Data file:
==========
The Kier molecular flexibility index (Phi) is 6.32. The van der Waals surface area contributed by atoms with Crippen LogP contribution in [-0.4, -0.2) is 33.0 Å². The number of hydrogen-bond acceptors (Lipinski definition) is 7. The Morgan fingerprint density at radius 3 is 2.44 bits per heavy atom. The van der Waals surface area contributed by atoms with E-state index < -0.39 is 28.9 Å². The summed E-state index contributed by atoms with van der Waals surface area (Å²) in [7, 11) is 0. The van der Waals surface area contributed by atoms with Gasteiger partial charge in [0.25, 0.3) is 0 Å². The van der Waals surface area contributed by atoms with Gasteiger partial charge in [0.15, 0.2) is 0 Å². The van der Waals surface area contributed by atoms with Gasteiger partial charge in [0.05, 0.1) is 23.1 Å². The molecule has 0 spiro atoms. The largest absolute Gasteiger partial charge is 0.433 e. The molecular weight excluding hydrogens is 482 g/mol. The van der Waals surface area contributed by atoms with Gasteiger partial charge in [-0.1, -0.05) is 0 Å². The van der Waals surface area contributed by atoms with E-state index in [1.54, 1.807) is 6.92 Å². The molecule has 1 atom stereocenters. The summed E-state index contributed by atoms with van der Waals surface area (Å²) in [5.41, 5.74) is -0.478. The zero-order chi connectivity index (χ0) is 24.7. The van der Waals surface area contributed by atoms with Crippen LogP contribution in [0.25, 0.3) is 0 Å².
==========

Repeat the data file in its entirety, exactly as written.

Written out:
The Kier molecular flexibility index (Phi) is 6.32. The van der Waals surface area contributed by atoms with Crippen LogP contribution in [-0.4, -0.2) is 33.0 Å². The number of hydrogen-bond acceptors (Lipinski definition) is 7. The Morgan fingerprint density at radius 3 is 2.44 bits per heavy atom. The van der Waals surface area contributed by atoms with E-state index < -0.39 is 28.9 Å². The summed E-state index contributed by atoms with van der Waals surface area (Å²) in [7, 11) is 0. The van der Waals surface area contributed by atoms with Gasteiger partial charge in [0.25, 0.3) is 0 Å². The van der Waals surface area contributed by atoms with Gasteiger partial charge in [0.15, 0.2) is 0 Å². The van der Waals surface area contributed by atoms with Gasteiger partial charge in [0.05, 0.1) is 23.1 Å². The molecule has 0 spiro atoms. The largest absolute Gasteiger partial charge is 0.433 e. The molecular weight excluding hydrogens is 482 g/mol. The van der Waals surface area contributed by atoms with Gasteiger partial charge in [-0.1, -0.05) is 0 Å². The van der Waals surface area contributed by atoms with E-state index in [1.54, 1.807) is 6.92 Å². The molecule has 1 atom stereocenters. The summed E-state index contributed by atoms with van der Waals surface area (Å²) in [5.41, 5.74) is -0.478. The zero-order chi connectivity index (χ0) is 24.7. The van der Waals surface area contributed by atoms with Crippen LogP contribution in [0.25, 0.3) is 0 Å².